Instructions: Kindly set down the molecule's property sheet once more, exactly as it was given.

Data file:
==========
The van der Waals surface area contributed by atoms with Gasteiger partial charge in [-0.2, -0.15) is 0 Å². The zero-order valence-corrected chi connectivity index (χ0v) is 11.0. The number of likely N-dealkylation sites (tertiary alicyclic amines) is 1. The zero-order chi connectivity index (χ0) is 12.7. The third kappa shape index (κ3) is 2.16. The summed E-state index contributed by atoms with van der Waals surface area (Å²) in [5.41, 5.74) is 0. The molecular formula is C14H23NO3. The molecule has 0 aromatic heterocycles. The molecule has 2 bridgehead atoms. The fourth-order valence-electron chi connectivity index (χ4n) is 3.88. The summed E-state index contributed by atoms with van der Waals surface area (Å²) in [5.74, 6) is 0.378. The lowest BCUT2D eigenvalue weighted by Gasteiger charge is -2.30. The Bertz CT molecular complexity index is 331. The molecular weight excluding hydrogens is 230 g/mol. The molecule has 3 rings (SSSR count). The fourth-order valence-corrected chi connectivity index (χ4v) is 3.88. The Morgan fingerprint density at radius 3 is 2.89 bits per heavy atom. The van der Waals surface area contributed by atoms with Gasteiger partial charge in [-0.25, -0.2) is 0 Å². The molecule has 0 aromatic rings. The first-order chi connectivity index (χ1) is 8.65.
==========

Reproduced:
The van der Waals surface area contributed by atoms with Gasteiger partial charge in [-0.2, -0.15) is 0 Å². The zero-order valence-corrected chi connectivity index (χ0v) is 11.0. The number of likely N-dealkylation sites (tertiary alicyclic amines) is 1. The zero-order chi connectivity index (χ0) is 12.7. The third kappa shape index (κ3) is 2.16. The summed E-state index contributed by atoms with van der Waals surface area (Å²) in [5.41, 5.74) is 0. The molecular formula is C14H23NO3. The molecule has 0 aromatic heterocycles. The molecule has 2 bridgehead atoms. The fourth-order valence-electron chi connectivity index (χ4n) is 3.88. The summed E-state index contributed by atoms with van der Waals surface area (Å²) in [5.74, 6) is 0.378. The lowest BCUT2D eigenvalue weighted by Gasteiger charge is -2.30. The Bertz CT molecular complexity index is 331. The molecular weight excluding hydrogens is 230 g/mol. The molecule has 3 rings (SSSR count). The fourth-order valence-corrected chi connectivity index (χ4v) is 3.88. The Morgan fingerprint density at radius 3 is 2.89 bits per heavy atom. The van der Waals surface area contributed by atoms with Gasteiger partial charge in [-0.25, -0.2) is 0 Å². The molecule has 0 aromatic rings. The first-order chi connectivity index (χ1) is 8.65.